I am not sure how to interpret the results given from the Cox PH model and the Kaplan-Meier curves. The analyses are conducted in R.

In an observational study, 172 patients are categorized based on tumor profileration status (Ki67): 0-2%, 3-4%, 5-10% and >10% (an index of tumor activity).

I am investigating the correlation between Ki67-status and the event of tumor recurrence.

library(survival) library(survminer)

coxph(formula = Surv(time.to.recurrence, event.recurrence) ~ 1 + 
    factor(ki67), data=p)

  n= 172, number of events= 30 
   (4 observations deleted due to missingness)

                  coef exp(coef) se(coef)     z Pr(>|z|)   
factor(p$ki67)1 0.1109    1.1172   0.5781 0.192  0.84793   
factor(p$ki67)2 0.7136    2.0412   0.6065 1.176  0.23942   
factor(p$ki67)3 1.8830    6.5731   0.6774 2.780  0.00544 **

I want to test if the proportional hazard assumption is violated:

                   rho chisq     p
factor(p$ki67)1  0.064 0.123 0.726
factor(p$ki67)2 -0.151 0.702 0.402
factor(p$ki67)3 -0.222 1.450 0.229
GLOBAL              NA 4.686 0.196

By using ggcoxzph(), I have the following print:

Shoenfeld residuals


1) Each covariate is non-significant correlated to time - thus, time independent supporting that the proportional hazard assumption is valid and the model is fit for use

2) The graphic visualizes a non-random pattern further supporting the PH assumption

The Kaplan-Meier analysis was subsequently conducted

Call: survfit(formula = Surv(time.to.recurrence, event.recurrence) ~ 1 + 
    factor(ki67), data = p, conf.type = "log")

   4 observations deleted due to missingness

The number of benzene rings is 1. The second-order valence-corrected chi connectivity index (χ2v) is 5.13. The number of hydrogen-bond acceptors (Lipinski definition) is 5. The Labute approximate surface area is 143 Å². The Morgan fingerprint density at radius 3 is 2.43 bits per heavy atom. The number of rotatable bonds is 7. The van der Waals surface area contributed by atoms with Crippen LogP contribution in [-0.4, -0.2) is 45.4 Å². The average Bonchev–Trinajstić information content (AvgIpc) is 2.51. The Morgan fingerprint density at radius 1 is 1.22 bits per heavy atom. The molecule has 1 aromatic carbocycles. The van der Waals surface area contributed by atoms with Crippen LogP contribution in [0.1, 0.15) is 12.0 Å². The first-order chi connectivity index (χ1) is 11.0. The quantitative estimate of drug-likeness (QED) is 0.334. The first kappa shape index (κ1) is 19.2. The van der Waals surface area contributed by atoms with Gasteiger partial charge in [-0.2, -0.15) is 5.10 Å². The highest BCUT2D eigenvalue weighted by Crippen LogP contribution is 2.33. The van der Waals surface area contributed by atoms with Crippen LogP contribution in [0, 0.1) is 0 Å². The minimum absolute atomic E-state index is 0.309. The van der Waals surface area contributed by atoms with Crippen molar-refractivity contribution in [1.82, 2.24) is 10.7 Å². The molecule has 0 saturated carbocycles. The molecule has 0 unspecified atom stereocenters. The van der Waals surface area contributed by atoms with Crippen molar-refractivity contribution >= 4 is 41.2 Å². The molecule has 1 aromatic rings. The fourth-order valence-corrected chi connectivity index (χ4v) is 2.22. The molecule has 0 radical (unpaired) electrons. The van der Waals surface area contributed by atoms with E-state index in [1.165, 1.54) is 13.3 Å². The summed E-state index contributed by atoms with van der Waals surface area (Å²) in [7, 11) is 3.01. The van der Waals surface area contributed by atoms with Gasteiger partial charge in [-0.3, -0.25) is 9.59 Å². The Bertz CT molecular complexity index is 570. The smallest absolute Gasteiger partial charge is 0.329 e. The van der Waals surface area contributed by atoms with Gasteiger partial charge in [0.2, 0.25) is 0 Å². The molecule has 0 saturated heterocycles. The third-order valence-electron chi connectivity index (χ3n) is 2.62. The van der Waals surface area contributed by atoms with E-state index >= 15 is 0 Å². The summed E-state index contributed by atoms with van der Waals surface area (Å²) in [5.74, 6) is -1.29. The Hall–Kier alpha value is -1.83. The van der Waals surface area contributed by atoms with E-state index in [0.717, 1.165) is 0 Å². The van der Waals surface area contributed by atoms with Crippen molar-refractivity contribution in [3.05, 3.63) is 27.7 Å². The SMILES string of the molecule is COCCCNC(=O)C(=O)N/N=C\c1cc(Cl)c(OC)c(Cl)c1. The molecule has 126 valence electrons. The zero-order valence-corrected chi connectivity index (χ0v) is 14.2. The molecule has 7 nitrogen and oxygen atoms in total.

n events median 0.95LCL 0.95UCL
factor(p$ki67)=0 30      4     NA      NA      NA
factor(p$ki67)=1 86     12     NA     124      NA
factor(p$ki67)=2 44      9     NA     118      NA
factor(p$ki67)=3 12      5     56       7      NA

The Kaplan-Meier curves were then computed:

Kaplan-Meier Curves

1) How can this graph be interpreted? Intuitively, that curves should not be crossed if the PH assumption is valid?


1 Answer 1


The only crossings of survival curves in your data are between the first 2 groups (0-2% and 3-4% Ki67+), between which there is no significant difference in survival (HR 1.1, p-value 0.85). This is not of concern with respect to the proportional hazard assumption. If you took the 116 cases initially at risk in those 2 groups and randomly broke them into groups of the sizes of those two groups (30 and 86) I suspect that you would find similar "crossings" in Kaplan-Meier curves, as one or another group randomly has higher survival fractions at different times. That is, what you see is normally expected variability between essentially identical survival curves.


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